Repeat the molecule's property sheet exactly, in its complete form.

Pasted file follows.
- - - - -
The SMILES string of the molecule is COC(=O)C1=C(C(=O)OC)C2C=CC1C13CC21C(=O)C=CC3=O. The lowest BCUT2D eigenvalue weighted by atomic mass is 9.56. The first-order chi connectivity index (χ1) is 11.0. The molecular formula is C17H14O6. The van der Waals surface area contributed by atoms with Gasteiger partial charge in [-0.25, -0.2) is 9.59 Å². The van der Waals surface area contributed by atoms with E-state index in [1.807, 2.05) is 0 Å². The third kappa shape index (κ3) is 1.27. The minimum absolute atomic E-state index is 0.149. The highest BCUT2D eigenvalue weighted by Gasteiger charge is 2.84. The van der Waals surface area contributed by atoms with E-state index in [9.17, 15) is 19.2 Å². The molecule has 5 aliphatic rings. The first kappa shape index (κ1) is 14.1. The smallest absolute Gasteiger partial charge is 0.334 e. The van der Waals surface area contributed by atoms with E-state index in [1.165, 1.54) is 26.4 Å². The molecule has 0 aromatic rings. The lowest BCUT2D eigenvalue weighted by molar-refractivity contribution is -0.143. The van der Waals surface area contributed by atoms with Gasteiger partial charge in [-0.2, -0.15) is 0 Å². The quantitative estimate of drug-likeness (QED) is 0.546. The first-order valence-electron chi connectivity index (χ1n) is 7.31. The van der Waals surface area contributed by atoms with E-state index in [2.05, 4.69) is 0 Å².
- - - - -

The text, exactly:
The SMILES string of the molecule is COC(=O)C1=C(C(=O)OC)C2C=CC1C13CC21C(=O)C=CC3=O. The lowest BCUT2D eigenvalue weighted by atomic mass is 9.56. The first-order chi connectivity index (χ1) is 11.0. The molecular formula is C17H14O6. The van der Waals surface area contributed by atoms with Gasteiger partial charge in [-0.25, -0.2) is 9.59 Å². The van der Waals surface area contributed by atoms with E-state index in [1.807, 2.05) is 0 Å². The third kappa shape index (κ3) is 1.27. The minimum absolute atomic E-state index is 0.149. The highest BCUT2D eigenvalue weighted by Gasteiger charge is 2.84. The van der Waals surface area contributed by atoms with E-state index in [9.17, 15) is 19.2 Å². The molecule has 5 aliphatic rings. The first kappa shape index (κ1) is 14.1. The smallest absolute Gasteiger partial charge is 0.334 e. The van der Waals surface area contributed by atoms with E-state index in [1.165, 1.54) is 26.4 Å². The molecule has 0 aromatic rings. The lowest BCUT2D eigenvalue weighted by molar-refractivity contribution is -0.143. The van der Waals surface area contributed by atoms with Gasteiger partial charge in [-0.2, -0.15) is 0 Å². The quantitative estimate of drug-likeness (QED) is 0.546. The first-order valence-electron chi connectivity index (χ1n) is 7.31. The van der Waals surface area contributed by atoms with E-state index in [2.05, 4.69) is 0 Å².